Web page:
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Tips for Avoiding Dangerous Dog Toys

December 3rd, 2009 Leave a comment Go to comments

Some Dog Toys Are Can Be Hazardous to Your Dog’s Health

Although it is important to provide your dog with adequate exercise and stimulation through play, there are some popular types of dog toys that you should either supervise very closely or avoid altogether.

Tennis Balls Do Not Make Good Dog Toys

Tennis Balls Do Not Make Good Dog Toys

Tennis Balls Do Not Make Good Dog Toys

Dogs love tennis balls.  They bounce.  They are somewhat chewy.  They can be catchable.  But tennis balls are bad news for dogs.  Smaller tennis balls, like any small toy or ball, can be a choking hazard for big dogs.

Additionally, some veterinarians say that the nylon fuzz on tennis balls is too abrasive for dog’s teeth and can wear down the tooth enamel leading to potentially painful and expensive dental problems down the road.

Moreover, tennis balls can be chewed apart and the pieces swallowed, creating a risk of choking or intestinal blockage, either of which could be deadly.

Any Dog Toy That Is Too Small for the Dog or That Has Small Pieces

Small toys that can fit entirely into the dog’s mouth can create a choking hazard for your dog.  That may seem like a no-brainer, but if you have several dogs of different sizes–say a Chihuahua and a Boxer in the same household–you need to think about keeping toys around that are safe for all the dogs.  If you keep tiny toys around for your tiny dog, be very careful to keep the small toys away from the bigger dogs in the household.

Prior to purchase, it is important to inspect any dog toys for small parts that could fall off or be chewed off and swallowed.  If a dog toy poses a choking hazard for children under the age of three, it is also not safe for your dog.

Stuffed Squeaky Dog Toys May Be Hazardous

Squeaky Dog Toys Can Be Fun, But They Require Diligent Supervision

Squeaky Dog Toys Can Be Fun, But They Require Diligent Supervision

Stuffed toys with a squeaky mechanism inside are very popular, and dogs do love to bite them and make them squeal.  But stuffed toys are easily chewed apart by rambunctious dogs.  Once the toy has developed a hole or two, the stuffing can end up all over the place and both the stuffing and the squeaky mechanism can be pose choking hazards.  If swallowed, they can cause potentially deadly intestinal blockage.  Any play with stuffed squeaky dog toys should be closely monitored at all times.  It can take only a moment for a determined dog to rip up the toy and swallow the insides.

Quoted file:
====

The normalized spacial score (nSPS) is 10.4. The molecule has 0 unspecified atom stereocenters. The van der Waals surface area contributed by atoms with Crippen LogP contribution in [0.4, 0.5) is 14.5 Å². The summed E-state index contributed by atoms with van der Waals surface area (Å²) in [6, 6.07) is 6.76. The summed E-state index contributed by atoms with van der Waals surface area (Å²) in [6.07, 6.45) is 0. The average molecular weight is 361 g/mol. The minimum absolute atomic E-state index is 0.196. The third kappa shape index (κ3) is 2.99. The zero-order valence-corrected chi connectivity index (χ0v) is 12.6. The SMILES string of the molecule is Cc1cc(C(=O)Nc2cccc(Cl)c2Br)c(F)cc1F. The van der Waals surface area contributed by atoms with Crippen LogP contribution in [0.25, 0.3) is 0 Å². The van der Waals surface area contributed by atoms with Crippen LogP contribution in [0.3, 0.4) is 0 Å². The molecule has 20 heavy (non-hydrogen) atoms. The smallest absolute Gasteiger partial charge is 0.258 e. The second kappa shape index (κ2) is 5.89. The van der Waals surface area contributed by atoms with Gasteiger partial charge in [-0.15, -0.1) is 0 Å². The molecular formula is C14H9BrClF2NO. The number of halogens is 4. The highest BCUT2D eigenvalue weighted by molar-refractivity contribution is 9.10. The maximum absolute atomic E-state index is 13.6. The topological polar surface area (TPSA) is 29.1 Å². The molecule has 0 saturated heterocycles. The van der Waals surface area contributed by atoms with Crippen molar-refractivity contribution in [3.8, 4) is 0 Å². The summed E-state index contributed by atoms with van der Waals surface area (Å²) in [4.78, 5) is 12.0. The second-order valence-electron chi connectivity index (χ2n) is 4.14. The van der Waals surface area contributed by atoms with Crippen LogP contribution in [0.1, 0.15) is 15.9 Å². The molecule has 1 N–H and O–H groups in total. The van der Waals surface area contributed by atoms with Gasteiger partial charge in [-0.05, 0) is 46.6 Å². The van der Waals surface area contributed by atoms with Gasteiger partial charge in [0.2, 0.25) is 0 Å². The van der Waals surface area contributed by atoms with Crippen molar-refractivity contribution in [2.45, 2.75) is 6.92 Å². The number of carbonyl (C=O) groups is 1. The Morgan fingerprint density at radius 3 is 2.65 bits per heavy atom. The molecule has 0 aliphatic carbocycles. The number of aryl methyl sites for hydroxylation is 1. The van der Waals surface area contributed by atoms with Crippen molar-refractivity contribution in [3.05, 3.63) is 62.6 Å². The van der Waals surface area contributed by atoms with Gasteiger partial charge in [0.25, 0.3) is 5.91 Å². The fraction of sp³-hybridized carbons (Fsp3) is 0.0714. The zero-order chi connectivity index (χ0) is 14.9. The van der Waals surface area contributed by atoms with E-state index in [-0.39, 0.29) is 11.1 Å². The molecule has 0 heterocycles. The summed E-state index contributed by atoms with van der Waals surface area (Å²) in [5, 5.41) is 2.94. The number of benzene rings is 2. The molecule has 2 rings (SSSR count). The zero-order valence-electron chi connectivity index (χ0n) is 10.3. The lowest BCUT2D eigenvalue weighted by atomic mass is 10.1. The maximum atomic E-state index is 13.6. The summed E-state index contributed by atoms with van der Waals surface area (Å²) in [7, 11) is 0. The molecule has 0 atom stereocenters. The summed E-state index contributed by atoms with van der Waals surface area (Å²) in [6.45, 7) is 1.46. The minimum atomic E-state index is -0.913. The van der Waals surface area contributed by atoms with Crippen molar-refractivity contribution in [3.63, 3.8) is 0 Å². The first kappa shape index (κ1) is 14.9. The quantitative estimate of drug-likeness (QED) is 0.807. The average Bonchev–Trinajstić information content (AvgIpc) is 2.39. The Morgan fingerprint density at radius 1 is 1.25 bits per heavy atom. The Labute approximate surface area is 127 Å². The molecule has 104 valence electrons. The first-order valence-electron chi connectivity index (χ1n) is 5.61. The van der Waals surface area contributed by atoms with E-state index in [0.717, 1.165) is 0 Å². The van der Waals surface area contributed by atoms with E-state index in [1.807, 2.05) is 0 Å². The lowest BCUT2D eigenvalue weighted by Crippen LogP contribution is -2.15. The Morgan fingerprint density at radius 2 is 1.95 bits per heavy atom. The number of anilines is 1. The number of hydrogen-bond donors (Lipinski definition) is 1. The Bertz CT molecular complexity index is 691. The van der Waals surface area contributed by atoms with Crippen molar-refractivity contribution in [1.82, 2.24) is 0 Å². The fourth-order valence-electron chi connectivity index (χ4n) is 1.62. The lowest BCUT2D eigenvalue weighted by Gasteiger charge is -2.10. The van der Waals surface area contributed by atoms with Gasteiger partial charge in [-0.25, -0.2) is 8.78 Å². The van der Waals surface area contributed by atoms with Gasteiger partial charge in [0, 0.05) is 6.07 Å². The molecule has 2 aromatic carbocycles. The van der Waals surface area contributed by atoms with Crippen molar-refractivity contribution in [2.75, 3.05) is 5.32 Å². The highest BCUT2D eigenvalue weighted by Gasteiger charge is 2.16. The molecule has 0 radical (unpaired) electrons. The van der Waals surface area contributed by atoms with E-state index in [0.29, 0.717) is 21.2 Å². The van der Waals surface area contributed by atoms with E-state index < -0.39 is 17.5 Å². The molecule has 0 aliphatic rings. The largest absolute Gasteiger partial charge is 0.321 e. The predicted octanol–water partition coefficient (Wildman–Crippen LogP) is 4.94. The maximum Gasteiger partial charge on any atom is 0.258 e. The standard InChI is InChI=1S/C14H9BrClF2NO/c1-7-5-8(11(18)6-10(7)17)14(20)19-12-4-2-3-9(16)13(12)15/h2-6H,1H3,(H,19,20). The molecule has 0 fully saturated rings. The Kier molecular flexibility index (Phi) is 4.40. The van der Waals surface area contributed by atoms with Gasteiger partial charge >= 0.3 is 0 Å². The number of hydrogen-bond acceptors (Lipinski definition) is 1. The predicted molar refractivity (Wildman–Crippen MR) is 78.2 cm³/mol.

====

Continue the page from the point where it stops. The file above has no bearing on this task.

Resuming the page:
Rawhide Chews

Rawhide chews for dogs are very popular, but they present a couple of potential dangers to your dog’s health.  First, if larger pieces break off during chewing, the dog could try to swallow them whole.  Large pieces of rawhide pose a real threat of choking or intestinal blockage if swallowed.  Carefully supervise your dog as she enjoys her rawhide chew, and be ready to retrieve pieces that break off.  When the chew gets small enough to be swallowed whole, take it away from the dog to prevent swallowing.

Second, rawhide chews manufactured in some countries outside the United States may not be safe for your dog at all.  As this dog owner’s experience demonstrates, rawhides manufactured outside the U.S. may contain salmonella bacteria, arsenic, lead and pesticides.  Health problems from rawhide chews may include sore throat, choking, intestinal blockage and acute pancreatitis.  So, if you are going to use rawhide chews, make sure you purchase them from a trusted manufacturer.

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Categories: Dog Health
  1. December 3rd, 2009 at 10:53 | #1

    Thanks so much for visiting my blog! I will now be following yours! Very good info!
    Gloria Hood´s last blog ..My Hiding Place My ComLuv Profile

  2. Suzanne
    December 3rd, 2009 at 11:22 | #2

    Thanks, Gloria! Good to see you here. Have a great day!

  3. December 5th, 2009 at 06:53 | #3

    Rawhide? never give them. I feed raw food and raw bones. Rawhide is very dangerous. there is a pressed flat rawhide (vets provide). it’s flat so when broken apart not so easily bulked in tummies. I still rather feed raw bones. they are soft, they break down very nicely and are not dangerous. Cooked bones are very dangerous and become sharp. But raw bones, are almost like chalk (when you see them the next day in the poo.) Even if you don’t feed your dog raw food, a raw bone once/week is the best teeth cleaning tool I’ve ever used. My sibe came to us at 1 year old with BROWN teeth. I feed kibble a year and rawhids/bullies…teeth still brown. Made the leap and switched to RAW food and 1 RAW bone week. her teeth are now almost pearly white. Once you feed raw, it’s hard to go back!
    Wild Dingo´s last blog ..French Friday My ComLuv Profile

  1. December 10th, 2009 at 15:28 | #1
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